£3.4 million is an incredible amount of money to spend on ineffective short term changes to the road layout on a short stretch of the Inner Ring Road. This money could deliver significant improvements to other services, including enabling more active travel in Sheffield.
Reduce journey times for all traffic modes
The scheme totally fails to meet this ‘need’. The scheme will only reduce journey times for motor vehicles in the short term. The exceptionally poor quality provision for cycling and walking (addressed below) mean that journey times will increase for these modes. Due to the extra inconvenience and actual danger introduced by the designs it is likely many journeys will not be made these by modes at all. This scheme will further depress active travel in the city, which is contrary to Sheffield Council’s targets.
Reducing congestion which will improve air quality
There is little evidence to suggest that a reduction in congestion will also reduce air pollution. Road widening schemes should only be used when integrated with measure to promote better use of public transport, walking and cycling. This scheme does not address such measures.
Furthermore, it is now recognised that much air pollution comes from small particles emitted from vehicle tyres and braking systems. Even if all the vehicles on the inner ring road were powered by electricity, there would still be very dangerous levels of particle pollution. An increase in vehicles travelling at higher speeds will therefore increase air pollution. Yet again the proposal will not achieve its stated aims.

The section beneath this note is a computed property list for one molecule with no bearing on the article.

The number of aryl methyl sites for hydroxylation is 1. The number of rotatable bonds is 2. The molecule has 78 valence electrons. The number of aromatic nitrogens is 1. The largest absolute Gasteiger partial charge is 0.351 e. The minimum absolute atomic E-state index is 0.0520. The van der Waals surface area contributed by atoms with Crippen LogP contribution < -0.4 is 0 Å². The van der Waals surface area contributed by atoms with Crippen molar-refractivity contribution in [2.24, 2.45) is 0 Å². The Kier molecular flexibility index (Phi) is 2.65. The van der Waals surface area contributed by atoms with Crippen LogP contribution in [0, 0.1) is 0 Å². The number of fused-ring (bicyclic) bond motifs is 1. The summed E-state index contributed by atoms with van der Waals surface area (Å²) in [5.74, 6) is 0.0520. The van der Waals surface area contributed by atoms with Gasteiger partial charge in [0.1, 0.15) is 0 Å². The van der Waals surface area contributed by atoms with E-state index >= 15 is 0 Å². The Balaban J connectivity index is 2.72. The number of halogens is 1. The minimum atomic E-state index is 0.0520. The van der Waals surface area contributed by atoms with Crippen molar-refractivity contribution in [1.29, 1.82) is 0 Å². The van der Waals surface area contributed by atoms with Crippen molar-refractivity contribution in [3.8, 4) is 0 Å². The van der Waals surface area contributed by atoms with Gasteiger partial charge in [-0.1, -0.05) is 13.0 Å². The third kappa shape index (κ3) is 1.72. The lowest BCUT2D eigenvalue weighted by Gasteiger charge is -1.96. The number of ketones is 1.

As congestion levels are expected to return to their current levels within a few years there will be no medium or long term improvement in air quality as a result of this scheme.
If the council were serious about addressing the illegal levels of air pollution in our city they would be designing schemes to reduce motor vehicle use not encourage more of it.
Provide better connectivity to and through the City Centre for all modes
The scheme fails entirely to meet this ‘need’. The exceptionally poor quality provision for cycling and walking in the current design (addressed below) will make it harder and more dangerous to both travel north / south along the Inner Ring Road and to cross it east / west. It will make it more difficult to access the various developments in the area, such as Kelham Island or the upcoming West Bar Square, and sever these communities from the city centre and each other.